Astronomy Cast Ep. 327: Telescope Making, Part 1: Toys and Kits

Why pick up a low quality, wobbly telescope from the department store when you can craft your own – just like Galileo, and all the great astronomers from history. For a minor investment, you can build a worthy telescope out of spare parts and high quality kits.

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One Reply to “Astronomy Cast Ep. 327: Telescope Making, Part 1: Toys and Kits”

  1. It’s been a long time since I ground mirrors. At that time there were, I think, five periodicals that were dedicated to the practice (some were bimonthly or quarterly, though) and Sky & Telescope had regular sections for this. I believe I searched perhaps 20 suppliers or more of hobbyist quantities of pretty much any kind of glass you can name, in various “qualities,” as well. In short, the practice was served reasonably well.

    Today? I’m not aware of any periodical dedicated to making a telescope mirror and/or lenses, providing construction articles and designs for those unable to design, and providing design tutorials for those who are learning. Last I checked, WIllmann-Bell was the only supplier of mirror blanks and their choices are almost nil. Where might I get a maksutov corrector blank today?

    Coulter was pushing their Dobson, but they sold glass. Jaegers was pushing value added glass, but you could get raw glass if you asked politely. Willmann-Bell had a much larger selection, including if I recall at some point correctly, a few different Maksutov corrector blanks in the rough.

    I sat glued to studying construction articles by author after author, month after month. I studied optics, purchased all the usual books including Texereau’s and the 3-volume Amateur Telescope Making. I studied Texereau’s book front to back and selected articles in the 3-volume set. And then I sat down and set up testing facilities including the simple Foucault test and Ronchi method using gratings.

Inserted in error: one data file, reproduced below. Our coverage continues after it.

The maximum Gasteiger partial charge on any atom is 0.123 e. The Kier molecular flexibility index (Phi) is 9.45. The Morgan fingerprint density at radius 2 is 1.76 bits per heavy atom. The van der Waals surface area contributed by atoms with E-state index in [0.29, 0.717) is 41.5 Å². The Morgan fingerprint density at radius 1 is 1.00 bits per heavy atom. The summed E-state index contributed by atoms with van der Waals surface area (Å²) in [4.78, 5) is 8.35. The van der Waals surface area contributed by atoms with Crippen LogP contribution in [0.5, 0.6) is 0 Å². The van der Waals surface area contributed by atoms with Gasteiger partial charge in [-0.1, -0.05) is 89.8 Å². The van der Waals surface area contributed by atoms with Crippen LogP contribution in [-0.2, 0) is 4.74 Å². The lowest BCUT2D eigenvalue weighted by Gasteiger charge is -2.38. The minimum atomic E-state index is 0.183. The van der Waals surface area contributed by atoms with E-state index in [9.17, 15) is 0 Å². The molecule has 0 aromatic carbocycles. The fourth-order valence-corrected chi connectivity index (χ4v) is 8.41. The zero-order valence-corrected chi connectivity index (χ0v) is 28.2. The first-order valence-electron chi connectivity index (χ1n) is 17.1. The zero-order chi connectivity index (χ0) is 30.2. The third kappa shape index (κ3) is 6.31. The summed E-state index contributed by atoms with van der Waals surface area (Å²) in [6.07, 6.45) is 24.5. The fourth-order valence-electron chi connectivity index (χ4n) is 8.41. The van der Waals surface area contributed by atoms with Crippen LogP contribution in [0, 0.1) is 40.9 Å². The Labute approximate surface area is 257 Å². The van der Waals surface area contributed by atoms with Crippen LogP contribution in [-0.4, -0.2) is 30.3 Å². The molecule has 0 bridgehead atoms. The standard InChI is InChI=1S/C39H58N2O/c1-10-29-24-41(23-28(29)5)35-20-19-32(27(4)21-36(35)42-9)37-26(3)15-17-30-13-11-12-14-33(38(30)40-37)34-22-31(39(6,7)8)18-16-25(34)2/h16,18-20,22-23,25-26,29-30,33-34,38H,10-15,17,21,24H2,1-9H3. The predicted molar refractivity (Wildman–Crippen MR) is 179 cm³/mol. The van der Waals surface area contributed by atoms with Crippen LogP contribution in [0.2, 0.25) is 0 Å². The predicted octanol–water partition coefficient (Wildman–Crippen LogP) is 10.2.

I’ve wanted to teach my children and grandchildren some of the pleasures of first learning to make, test, recognize various aberrations of different orders, and correct them appropriately. But after some calls, with responses like “Well, how many tons of that do you want?”, I’ve run up against the modern “fact” that companies catering to small quantity, hobbyist buyers of different types of roughly shaped (low value-added) glasses of differing types is as dead as the dinosaurs. Used to be, plenty of businesses serving that area. No longer.

    It’s my opinion you cannot really understand well what you are observing if you don’t know about aberrations, their causes and remedies, and have some personal, practical experiences. Just buying something off the shelf, no matter how good it is, will never teach you these things and you cannot well know what you are getting.

    I’ll be watching to see if you folks can show me my errors and point out where I can buy a wide array of telescope making supplies in hobbyist quantities. For example, I’d like to consider making a maksutov binocular with objectives of about 150mm. (I’m consider either Gregory “spot” or Cassegrain.) Any ideas? Love to see them. And no, I will not buy a completed unit. I’ll design, grind, test, and figure myself. And construct the mechanicals, as well.

    I’ll leave it there and watch with hope.

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